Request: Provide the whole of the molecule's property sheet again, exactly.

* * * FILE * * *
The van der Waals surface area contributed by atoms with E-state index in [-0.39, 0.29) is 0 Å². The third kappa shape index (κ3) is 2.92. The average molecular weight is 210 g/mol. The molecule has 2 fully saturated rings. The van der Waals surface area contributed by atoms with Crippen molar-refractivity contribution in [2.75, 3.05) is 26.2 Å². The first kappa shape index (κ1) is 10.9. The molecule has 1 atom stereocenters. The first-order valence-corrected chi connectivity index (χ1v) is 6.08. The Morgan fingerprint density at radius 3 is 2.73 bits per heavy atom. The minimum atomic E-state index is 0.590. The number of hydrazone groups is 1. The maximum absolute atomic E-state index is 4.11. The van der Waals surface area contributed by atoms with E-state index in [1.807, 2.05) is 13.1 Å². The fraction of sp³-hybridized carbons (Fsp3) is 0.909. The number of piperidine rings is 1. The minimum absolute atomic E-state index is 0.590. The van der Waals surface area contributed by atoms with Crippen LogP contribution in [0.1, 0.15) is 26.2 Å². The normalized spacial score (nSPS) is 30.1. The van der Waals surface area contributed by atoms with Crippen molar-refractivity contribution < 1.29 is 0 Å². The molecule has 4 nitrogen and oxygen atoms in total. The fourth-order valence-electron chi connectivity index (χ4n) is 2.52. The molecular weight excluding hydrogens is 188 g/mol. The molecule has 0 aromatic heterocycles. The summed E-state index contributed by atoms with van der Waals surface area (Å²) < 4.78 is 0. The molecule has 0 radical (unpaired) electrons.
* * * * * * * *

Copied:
The van der Waals surface area contributed by atoms with E-state index in [-0.39, 0.29) is 0 Å². The third kappa shape index (κ3) is 2.92. The average molecular weight is 210 g/mol. The molecule has 2 fully saturated rings. The van der Waals surface area contributed by atoms with Crippen molar-refractivity contribution in [2.75, 3.05) is 26.2 Å². The first kappa shape index (κ1) is 10.9. The molecule has 1 atom stereocenters. The first-order valence-corrected chi connectivity index (χ1v) is 6.08. The Morgan fingerprint density at radius 3 is 2.73 bits per heavy atom. The minimum atomic E-state index is 0.590. The number of hydrazone groups is 1. The maximum absolute atomic E-state index is 4.11. The van der Waals surface area contributed by atoms with E-state index in [1.807, 2.05) is 13.1 Å². The fraction of sp³-hybridized carbons (Fsp3) is 0.909. The number of piperidine rings is 1. The minimum absolute atomic E-state index is 0.590. The van der Waals surface area contributed by atoms with Crippen LogP contribution in [0.1, 0.15) is 26.2 Å². The normalized spacial score (nSPS) is 30.1. The van der Waals surface area contributed by atoms with Crippen molar-refractivity contribution < 1.29 is 0 Å². The molecule has 4 nitrogen and oxygen atoms in total. The fourth-order valence-electron chi connectivity index (χ4n) is 2.52. The molecular weight excluding hydrogens is 188 g/mol. The molecule has 0 aromatic heterocycles. The summed E-state index contributed by atoms with van der Waals surface area (Å²) < 4.78 is 0. The molecule has 0 radical (unpaired) electrons.